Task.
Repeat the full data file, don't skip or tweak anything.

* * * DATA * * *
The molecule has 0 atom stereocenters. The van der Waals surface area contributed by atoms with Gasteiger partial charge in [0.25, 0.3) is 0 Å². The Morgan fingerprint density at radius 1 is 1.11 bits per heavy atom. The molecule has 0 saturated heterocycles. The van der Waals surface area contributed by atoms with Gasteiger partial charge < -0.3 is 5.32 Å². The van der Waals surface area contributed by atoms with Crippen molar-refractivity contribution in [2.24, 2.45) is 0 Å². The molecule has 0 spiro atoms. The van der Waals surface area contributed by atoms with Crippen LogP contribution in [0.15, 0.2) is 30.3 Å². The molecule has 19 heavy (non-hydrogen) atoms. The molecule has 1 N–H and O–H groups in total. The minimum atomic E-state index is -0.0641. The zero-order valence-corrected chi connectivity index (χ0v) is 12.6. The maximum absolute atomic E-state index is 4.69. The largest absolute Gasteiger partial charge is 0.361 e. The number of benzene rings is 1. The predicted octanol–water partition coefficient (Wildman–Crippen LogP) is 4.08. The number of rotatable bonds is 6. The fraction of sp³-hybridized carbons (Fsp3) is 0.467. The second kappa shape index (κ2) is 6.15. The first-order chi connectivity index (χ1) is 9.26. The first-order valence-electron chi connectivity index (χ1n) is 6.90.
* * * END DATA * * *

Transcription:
The molecule has 0 atom stereocenters. The van der Waals surface area contributed by atoms with Gasteiger partial charge in [0.25, 0.3) is 0 Å². The Morgan fingerprint density at radius 1 is 1.11 bits per heavy atom. The molecule has 0 saturated heterocycles. The van der Waals surface area contributed by atoms with Gasteiger partial charge < -0.3 is 5.32 Å². The van der Waals surface area contributed by atoms with Crippen molar-refractivity contribution in [2.24, 2.45) is 0 Å². The molecule has 0 spiro atoms. The van der Waals surface area contributed by atoms with Crippen LogP contribution in [0.15, 0.2) is 30.3 Å². The molecule has 19 heavy (non-hydrogen) atoms. The molecule has 1 N–H and O–H groups in total. The minimum atomic E-state index is -0.0641. The zero-order valence-corrected chi connectivity index (χ0v) is 12.6. The maximum absolute atomic E-state index is 4.69. The largest absolute Gasteiger partial charge is 0.361 e. The number of benzene rings is 1. The predicted octanol–water partition coefficient (Wildman–Crippen LogP) is 4.08. The number of rotatable bonds is 6. The fraction of sp³-hybridized carbons (Fsp3) is 0.467. The second kappa shape index (κ2) is 6.15. The first-order chi connectivity index (χ1) is 9.26. The first-order valence-electron chi connectivity index (χ1n) is 6.90.